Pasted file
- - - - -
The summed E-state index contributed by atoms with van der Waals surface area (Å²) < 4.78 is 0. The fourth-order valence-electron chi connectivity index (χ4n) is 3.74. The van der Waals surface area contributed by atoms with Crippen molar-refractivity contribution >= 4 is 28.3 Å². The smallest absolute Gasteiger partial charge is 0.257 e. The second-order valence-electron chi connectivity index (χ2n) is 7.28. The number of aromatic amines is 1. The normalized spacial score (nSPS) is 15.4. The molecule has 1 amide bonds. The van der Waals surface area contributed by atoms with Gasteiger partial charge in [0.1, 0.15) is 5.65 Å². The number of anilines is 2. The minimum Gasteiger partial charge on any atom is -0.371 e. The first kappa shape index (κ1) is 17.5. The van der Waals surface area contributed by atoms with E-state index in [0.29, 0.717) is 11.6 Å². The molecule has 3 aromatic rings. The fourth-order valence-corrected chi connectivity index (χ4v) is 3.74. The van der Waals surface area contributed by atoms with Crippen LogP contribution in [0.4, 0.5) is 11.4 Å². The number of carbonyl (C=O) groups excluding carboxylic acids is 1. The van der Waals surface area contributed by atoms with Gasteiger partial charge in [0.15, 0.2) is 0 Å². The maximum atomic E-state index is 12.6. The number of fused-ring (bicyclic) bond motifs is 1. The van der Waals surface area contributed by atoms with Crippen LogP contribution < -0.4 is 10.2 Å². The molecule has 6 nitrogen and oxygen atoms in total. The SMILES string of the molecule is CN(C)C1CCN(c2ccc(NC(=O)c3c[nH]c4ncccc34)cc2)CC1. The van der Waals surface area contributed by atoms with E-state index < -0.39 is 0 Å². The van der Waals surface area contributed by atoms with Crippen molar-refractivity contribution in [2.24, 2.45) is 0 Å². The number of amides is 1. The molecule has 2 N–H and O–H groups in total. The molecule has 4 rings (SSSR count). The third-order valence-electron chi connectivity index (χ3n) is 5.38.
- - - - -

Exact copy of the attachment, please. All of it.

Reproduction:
The summed E-state index contributed by atoms with van der Waals surface area (Å²) < 4.78 is 0. The fourth-order valence-electron chi connectivity index (χ4n) is 3.74. The van der Waals surface area contributed by atoms with Crippen molar-refractivity contribution >= 4 is 28.3 Å². The smallest absolute Gasteiger partial charge is 0.257 e. The second-order valence-electron chi connectivity index (χ2n) is 7.28. The number of aromatic amines is 1. The normalized spacial score (nSPS) is 15.4. The molecule has 1 amide bonds. The van der Waals surface area contributed by atoms with Gasteiger partial charge in [0.1, 0.15) is 5.65 Å². The number of anilines is 2. The minimum Gasteiger partial charge on any atom is -0.371 e. The first kappa shape index (κ1) is 17.5. The van der Waals surface area contributed by atoms with E-state index in [0.29, 0.717) is 11.6 Å². The molecule has 3 aromatic rings. The fourth-order valence-corrected chi connectivity index (χ4v) is 3.74. The van der Waals surface area contributed by atoms with Crippen LogP contribution in [0.4, 0.5) is 11.4 Å². The number of carbonyl (C=O) groups excluding carboxylic acids is 1. The van der Waals surface area contributed by atoms with Gasteiger partial charge in [0.15, 0.2) is 0 Å². The maximum atomic E-state index is 12.6. The number of fused-ring (bicyclic) bond motifs is 1. The van der Waals surface area contributed by atoms with Crippen LogP contribution < -0.4 is 10.2 Å². The molecule has 6 nitrogen and oxygen atoms in total. The SMILES string of the molecule is CN(C)C1CCN(c2ccc(NC(=O)c3c[nH]c4ncccc34)cc2)CC1. The van der Waals surface area contributed by atoms with E-state index < -0.39 is 0 Å². The van der Waals surface area contributed by atoms with Crippen molar-refractivity contribution in [2.24, 2.45) is 0 Å². The number of amides is 1. The molecule has 2 N–H and O–H groups in total. The molecule has 4 rings (SSSR count). The third-order valence-electron chi connectivity index (χ3n) is 5.38.